Fayette County

Lexingtonians gather for forum about Trayvon Martin

Kelly Flood, a state legislator, discussed Kentucky's "Stand Your Ground" law. She said it isn't working.
Kelly Flood, a state legislator, discussed Kentucky's "Stand Your Ground" law. She said it isn't working. Herald-Leader

Scores of people turned out Tuesday night for a town hall-style forum on the case involving Trayvon Martin and George Zimmerman — and what it means for Lexington.

"This meeting was organized with the hopes that we can build on the outcome" of the trial, said local poet Bianca Spriggs, who hosted the event. "We are not here to change your mind. We are here to learn how to better coexist with our neighbors."

On Saturday night, a jury acquitted Zimmerman in the killing of the 17-year-old Florida boy. Zimmerman claimed self-defense.

The event at the Carnegie Center for Literacy and Learning was aimed in part at providing information on Kentucky's laws as they relate to the case, and a panel of speakers discussed the state's Stand Your Ground law.

Rep. Kelly Flood, D-Lexington, said that "the law isn't working" and that gun laws need to be addressed. She said the National Rifle Association is responsible for pushing the laws through.

"America is turning vigilantes into law-abiding citizens one state at a time," she said. "This is a crime."

David Adams, a Lexington native who lives in Nicholasville, voiced a dissenting opinion.

"My biggest problem with the NRA is that they don't go far enough with protection of Second Amendment rights," he said.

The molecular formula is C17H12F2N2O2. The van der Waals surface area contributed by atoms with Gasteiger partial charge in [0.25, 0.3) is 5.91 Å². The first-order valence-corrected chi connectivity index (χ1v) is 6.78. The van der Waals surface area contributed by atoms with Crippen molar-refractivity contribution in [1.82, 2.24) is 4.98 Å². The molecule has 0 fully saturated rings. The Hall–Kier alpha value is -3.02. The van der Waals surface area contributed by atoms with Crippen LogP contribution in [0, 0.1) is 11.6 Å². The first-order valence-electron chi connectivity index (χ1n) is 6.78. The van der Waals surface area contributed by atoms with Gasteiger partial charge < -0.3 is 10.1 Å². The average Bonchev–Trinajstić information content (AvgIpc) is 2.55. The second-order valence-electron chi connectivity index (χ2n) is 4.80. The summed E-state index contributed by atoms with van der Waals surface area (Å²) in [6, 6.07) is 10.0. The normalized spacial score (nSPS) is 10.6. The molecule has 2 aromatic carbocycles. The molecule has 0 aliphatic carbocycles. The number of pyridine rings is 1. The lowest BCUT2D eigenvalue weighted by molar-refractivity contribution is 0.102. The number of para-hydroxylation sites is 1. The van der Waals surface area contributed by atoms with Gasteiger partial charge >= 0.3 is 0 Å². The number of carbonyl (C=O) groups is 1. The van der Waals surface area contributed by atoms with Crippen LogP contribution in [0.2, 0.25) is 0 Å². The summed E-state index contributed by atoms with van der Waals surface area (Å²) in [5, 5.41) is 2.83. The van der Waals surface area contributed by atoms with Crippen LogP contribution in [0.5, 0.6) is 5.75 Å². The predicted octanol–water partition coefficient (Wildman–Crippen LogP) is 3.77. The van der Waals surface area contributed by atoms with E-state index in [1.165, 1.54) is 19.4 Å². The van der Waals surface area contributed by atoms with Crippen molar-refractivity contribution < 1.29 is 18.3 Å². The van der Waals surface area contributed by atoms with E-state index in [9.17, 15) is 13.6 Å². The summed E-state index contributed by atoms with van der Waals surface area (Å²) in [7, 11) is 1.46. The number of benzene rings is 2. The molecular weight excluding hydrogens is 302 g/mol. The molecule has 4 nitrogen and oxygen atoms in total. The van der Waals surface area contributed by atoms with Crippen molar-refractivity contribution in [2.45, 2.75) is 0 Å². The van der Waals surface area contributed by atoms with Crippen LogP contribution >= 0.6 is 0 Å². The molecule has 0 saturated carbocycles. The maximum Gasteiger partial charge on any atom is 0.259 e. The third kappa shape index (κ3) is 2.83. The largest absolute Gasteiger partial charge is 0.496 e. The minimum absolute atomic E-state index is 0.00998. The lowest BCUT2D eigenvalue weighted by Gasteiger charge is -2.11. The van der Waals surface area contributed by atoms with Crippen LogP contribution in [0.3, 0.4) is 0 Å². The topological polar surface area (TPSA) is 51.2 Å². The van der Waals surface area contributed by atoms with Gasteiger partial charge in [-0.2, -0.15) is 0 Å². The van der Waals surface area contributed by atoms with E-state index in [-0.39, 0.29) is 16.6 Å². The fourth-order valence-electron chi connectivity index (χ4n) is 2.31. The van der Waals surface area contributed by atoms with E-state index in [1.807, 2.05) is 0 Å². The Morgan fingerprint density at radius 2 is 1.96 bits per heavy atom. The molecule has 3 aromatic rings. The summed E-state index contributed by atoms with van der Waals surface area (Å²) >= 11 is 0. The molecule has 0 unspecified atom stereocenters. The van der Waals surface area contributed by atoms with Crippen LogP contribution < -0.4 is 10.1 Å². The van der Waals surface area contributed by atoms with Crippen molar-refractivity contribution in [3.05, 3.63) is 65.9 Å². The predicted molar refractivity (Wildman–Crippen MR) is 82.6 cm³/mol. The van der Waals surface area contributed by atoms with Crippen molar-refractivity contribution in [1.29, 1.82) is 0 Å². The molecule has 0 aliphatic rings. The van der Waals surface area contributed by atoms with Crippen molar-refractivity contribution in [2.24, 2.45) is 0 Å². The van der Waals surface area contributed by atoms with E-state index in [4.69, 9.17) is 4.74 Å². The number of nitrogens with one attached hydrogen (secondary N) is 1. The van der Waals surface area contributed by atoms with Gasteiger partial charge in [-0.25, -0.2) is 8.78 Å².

He urged those in attendance to read the state's laws about self-defense.

Melynda Price, an associate professor of law at the University of Kentucky, said the Zimmerman case is "connected to the profound residential segregation patterns" in many communities.

"Where is a safe space for black children in this country?" she asked. "Where is there any ground for black children to stand and be safe?"

National Book Award winner Nikky Finney got a round of applause after reading a column by Eugene Robinson in the Washington Post.

"We've got to call the four-letter word, the nasty four-letter word ... race," she said. "This is about race.

"We have to bring that big word and put it in the center of the room" and figure out how not to "walk around it but walk to it."

Astarre Gudino told the group it's important for parents to talk to their children about Trayvon Martin in a way that does not teach them to be afraid.

"Fear evokes violence," she said. "We just need them to not live in fear but in awareness."

She said she tells her two sons that if someone looks at them strangely as they are walking down the street, "It is OK to continue to walk and even say hello."

Spriggs told the crowd that she also hoped the discussion would help inspire further action, a sentiment several speakers reiterated.

"It's not about the president's race. It's not about the governor's race. It starts right downtown," said Michael Johnson. "If you're not going to participate, you might as well not educate yourself."

DeBraun Thomas told the people they should focus on the future.

"When Emmett Till was killed, it sparked a revolution," he said. "So what does that make Trayvon Martin?

"Let's not let Trayvon's death be in vain."

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